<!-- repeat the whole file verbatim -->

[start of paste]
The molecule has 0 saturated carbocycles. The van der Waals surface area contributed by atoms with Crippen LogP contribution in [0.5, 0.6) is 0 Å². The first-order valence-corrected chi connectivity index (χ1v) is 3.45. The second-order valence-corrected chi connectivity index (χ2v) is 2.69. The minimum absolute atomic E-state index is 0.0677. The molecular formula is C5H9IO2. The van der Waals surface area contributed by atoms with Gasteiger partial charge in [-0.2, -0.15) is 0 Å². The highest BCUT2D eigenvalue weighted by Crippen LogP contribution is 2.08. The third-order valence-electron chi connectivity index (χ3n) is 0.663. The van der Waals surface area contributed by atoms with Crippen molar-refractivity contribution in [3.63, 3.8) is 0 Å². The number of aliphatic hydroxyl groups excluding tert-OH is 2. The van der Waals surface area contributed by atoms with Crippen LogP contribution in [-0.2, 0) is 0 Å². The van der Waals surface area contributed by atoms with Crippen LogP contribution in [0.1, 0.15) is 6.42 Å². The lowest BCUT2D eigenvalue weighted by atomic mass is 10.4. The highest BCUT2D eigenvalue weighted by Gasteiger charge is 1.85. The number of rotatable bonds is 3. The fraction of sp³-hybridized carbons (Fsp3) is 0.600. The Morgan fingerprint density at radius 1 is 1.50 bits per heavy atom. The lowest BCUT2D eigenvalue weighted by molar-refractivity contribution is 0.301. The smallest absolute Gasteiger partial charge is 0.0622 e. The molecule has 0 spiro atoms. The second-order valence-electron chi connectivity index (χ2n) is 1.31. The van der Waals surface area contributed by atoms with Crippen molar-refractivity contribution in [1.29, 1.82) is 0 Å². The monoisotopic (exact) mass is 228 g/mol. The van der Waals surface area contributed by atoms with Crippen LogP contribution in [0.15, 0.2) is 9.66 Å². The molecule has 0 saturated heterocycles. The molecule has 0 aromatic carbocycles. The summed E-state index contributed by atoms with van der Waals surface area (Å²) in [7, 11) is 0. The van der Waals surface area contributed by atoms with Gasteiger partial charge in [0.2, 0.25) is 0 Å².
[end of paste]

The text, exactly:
The molecule has 0 saturated carbocycles. The van der Waals surface area contributed by atoms with Crippen LogP contribution in [0.5, 0.6) is 0 Å². The first-order valence-corrected chi connectivity index (χ1v) is 3.45. The second-order valence-corrected chi connectivity index (χ2v) is 2.69. The minimum absolute atomic E-state index is 0.0677. The molecular formula is C5H9IO2. The van der Waals surface area contributed by atoms with Gasteiger partial charge in [-0.2, -0.15) is 0 Å². The highest BCUT2D eigenvalue weighted by Crippen LogP contribution is 2.08. The third-order valence-electron chi connectivity index (χ3n) is 0.663. The van der Waals surface area contributed by atoms with Crippen molar-refractivity contribution in [3.63, 3.8) is 0 Å². The number of aliphatic hydroxyl groups excluding tert-OH is 2. The van der Waals surface area contributed by atoms with Crippen LogP contribution in [-0.2, 0) is 0 Å². The van der Waals surface area contributed by atoms with Crippen LogP contribution in [0.1, 0.15) is 6.42 Å². The lowest BCUT2D eigenvalue weighted by atomic mass is 10.4. The highest BCUT2D eigenvalue weighted by Gasteiger charge is 1.85. The number of rotatable bonds is 3. The fraction of sp³-hybridized carbons (Fsp3) is 0.600. The Morgan fingerprint density at radius 1 is 1.50 bits per heavy atom. The lowest BCUT2D eigenvalue weighted by molar-refractivity contribution is 0.301. The smallest absolute Gasteiger partial charge is 0.0622 e. The molecule has 0 spiro atoms. The second-order valence-electron chi connectivity index (χ2n) is 1.31. The van der Waals surface area contributed by atoms with Crippen molar-refractivity contribution in [1.29, 1.82) is 0 Å². The monoisotopic (exact) mass is 228 g/mol. The van der Waals surface area contributed by atoms with Crippen LogP contribution in [0.15, 0.2) is 9.66 Å². The molecule has 0 saturated heterocycles. The molecule has 0 aromatic carbocycles. The summed E-state index contributed by atoms with van der Waals surface area (Å²) in [7, 11) is 0. The van der Waals surface area contributed by atoms with Gasteiger partial charge in [0.2, 0.25) is 0 Å².